As KLB's captain actually walked THROUGH THE HUDDLE to give those $%#& bises, I caught M's eye and mouthed, "I WANT TO GO HOME." Sometimes I just can't take this culture. But the bad comes along with some nice surprises--not least of which is how they treat pregnant women in France. We knew that historically, France has been very pro-reproduction because of a low-population crisis after WWII. We didn't know that we're going to be getting a nice little payment from the government to help buy baby gear. Or that a body pillow for my pregnancy-related backaches will be covered by our insurance. But apparently pregnant women themselves are given really cushy treatment. I had my first experience with this today. The grocery store was packed, and I joined the back of a verrrrrry long line at the "priority" (handicapped or pregnant) register. I wondered why non-priority clients were in the line, but I also didn't expect what happened next: I was ushered all the way up to the front, even past a woman with a baby who was only buying three boxes of granola bars. I tried to make her go before me (I had a giant basket of stuff) and everyone insisted: pregnant girl goes first.

It was nice to get special treatment...but I still thought everyone was crazy. I wonder, when I get back to the US, will I have reverse culture shock and think all the Americans are crazy? Probably, but hopefully I'll be able to take the bad with the good, eat cupcakes, and be happy.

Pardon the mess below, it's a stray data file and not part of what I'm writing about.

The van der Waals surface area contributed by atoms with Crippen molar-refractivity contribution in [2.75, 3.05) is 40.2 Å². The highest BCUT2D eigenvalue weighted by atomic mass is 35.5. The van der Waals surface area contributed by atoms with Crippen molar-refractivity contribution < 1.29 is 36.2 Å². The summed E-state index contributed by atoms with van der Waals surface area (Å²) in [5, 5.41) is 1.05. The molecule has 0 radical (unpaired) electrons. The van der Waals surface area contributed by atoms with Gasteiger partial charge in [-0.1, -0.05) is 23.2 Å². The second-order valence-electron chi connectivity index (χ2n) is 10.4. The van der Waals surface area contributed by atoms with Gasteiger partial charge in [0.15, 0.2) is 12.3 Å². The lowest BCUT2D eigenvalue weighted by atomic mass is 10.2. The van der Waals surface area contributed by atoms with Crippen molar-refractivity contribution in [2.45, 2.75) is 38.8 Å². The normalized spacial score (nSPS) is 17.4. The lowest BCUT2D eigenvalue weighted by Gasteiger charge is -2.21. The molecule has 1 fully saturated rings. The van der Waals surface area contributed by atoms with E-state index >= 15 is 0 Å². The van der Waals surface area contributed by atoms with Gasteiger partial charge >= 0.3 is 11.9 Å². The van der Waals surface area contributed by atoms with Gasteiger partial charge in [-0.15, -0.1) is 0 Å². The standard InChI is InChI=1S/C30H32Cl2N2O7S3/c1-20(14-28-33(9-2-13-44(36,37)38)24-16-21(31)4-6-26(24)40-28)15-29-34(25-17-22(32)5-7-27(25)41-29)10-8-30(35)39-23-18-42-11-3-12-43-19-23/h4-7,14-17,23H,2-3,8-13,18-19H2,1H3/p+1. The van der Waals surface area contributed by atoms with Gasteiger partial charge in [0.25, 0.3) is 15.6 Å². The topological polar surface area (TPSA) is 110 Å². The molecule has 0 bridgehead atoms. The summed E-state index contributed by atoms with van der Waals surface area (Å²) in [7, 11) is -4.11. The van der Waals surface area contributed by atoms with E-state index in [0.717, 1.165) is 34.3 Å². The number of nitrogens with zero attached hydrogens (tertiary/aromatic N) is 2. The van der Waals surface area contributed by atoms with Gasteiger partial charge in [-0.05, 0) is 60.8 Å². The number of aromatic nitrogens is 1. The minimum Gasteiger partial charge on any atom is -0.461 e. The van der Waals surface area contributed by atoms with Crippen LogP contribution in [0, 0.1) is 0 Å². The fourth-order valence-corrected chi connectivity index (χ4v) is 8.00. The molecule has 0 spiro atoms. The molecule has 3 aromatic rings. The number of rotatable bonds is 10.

jeudi 3 mars 2011

Eavesdropping on Myself

Ok, so everybody knows this: one of the funny things about being married is realizing how different from you your spouse is. Josh and I were really close friends for...I dunno, maybe six years? before we started dating, and I would have told you we were two peas in a pod. And now, after being married for three years...sometimes I wonder if we're even the same species. Case in point: decision making. When we have a big decision to make, Josh spends a lot of time (like, hours) staring at the floor, occasionally sighing. I assume there's some thinking going on in there. I, on the other hand, never know quite what I think until I happen to overhear myself say it to someone.

Right now, we're in the process of trying to figure out where we belong for the next few years. We're weighing career questions--who will work on which degree, and when?--as well as personal ones, like, can we manage for me to stay home with Bout'Chou for a while, and on which continent should that home be? I've been really glad to have people around that will let me talk things through, so I can listen in and figure out what I want. I overheard a very enlightening conversation with my friends Anita and Neil yesterday: I told them I felt like after three years in France, I needed to go back to the States for a break, and when Neil asked why, I heard myself answer, "to heal."